Home » Technology / Science » Nokia intros 3D printer kit, create custom shell for Lumia 820

Nokia intros 3D printer kit, create custom shell for Lumia 820

January 19th, 2013 Technology / Science

It looks as though Nokia hopes to take the idea of customer personalization to an entirely new level. Today the phone-maker published what is being called a 3D-Printing Development Kit, empowering anyone with access to right kind of 3D printer to produce a customized, replacement shell for their Lumia 820 smartphone.

3D printing, if you’ve somehow missed it, allows for the creation of three-dimensional objects through a device that often times most closely resembles an inkjet printer. By punching 3D instructions into a computer, a such a device can be told how to construct an object and then meticulously “print” it out, layer by layer. Instead of ink though, these printers often use materials like resins, glues and cellulose which give these objects their rigid structure.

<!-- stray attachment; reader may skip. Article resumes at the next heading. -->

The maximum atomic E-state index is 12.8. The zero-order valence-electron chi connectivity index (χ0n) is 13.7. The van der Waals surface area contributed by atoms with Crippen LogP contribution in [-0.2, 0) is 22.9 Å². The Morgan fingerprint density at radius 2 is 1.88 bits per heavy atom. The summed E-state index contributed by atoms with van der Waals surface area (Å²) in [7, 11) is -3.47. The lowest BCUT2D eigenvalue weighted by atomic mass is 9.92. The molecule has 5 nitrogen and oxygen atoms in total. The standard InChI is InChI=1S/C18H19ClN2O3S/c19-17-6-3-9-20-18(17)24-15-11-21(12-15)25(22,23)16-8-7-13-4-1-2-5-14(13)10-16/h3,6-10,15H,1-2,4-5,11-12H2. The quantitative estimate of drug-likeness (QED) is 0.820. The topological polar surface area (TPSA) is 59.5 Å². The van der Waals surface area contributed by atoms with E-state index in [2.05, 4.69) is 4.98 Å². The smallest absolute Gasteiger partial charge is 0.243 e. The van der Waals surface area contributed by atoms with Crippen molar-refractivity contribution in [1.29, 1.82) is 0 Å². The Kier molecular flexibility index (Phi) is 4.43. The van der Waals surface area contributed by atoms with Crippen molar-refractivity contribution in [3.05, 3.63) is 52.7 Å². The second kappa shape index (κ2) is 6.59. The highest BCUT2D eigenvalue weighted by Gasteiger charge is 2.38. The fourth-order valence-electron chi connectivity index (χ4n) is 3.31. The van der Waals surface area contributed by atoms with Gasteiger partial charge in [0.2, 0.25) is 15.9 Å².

The 3DK, Nokia says, will not only provide schematics but also includes other useful information for those reasonably-versed in 3D printing, such as recommendations for materials, case specifications, best practices and tips for customization.

So far, these few 3D printer schematics are available on Nokia’s website:

  • The mechanical drawings of Nokia Lumia 820 back panel for 3D printing (all parts)
  • Mechanical drawings of the Nokia Lumia 820 back shell for 3D printing (STP)
  • Mechanical drawings of the Nokia Lumia 820 back shell for 3D printing (shell separated)

Nokia is the first smartphone manufacturer to pitch such an idea, but it may be ahead of its time — 3D printers aren’t exactly commonplace yet as they remain fairly price prohibitive.

However, maybe — just maybe — the idea isn’t too far ahead though. Staples recently announced it would gradually roll out its own 3D printing services across Europe. Before consumers run to their local office supply store though to stamp out new shells and cases for their smartphones, those printers will need to be able to produce a highly durable, “plasticky” product — I don’t believe the Mcor IRIS printers Staples plans on using will fit that bill, exactly.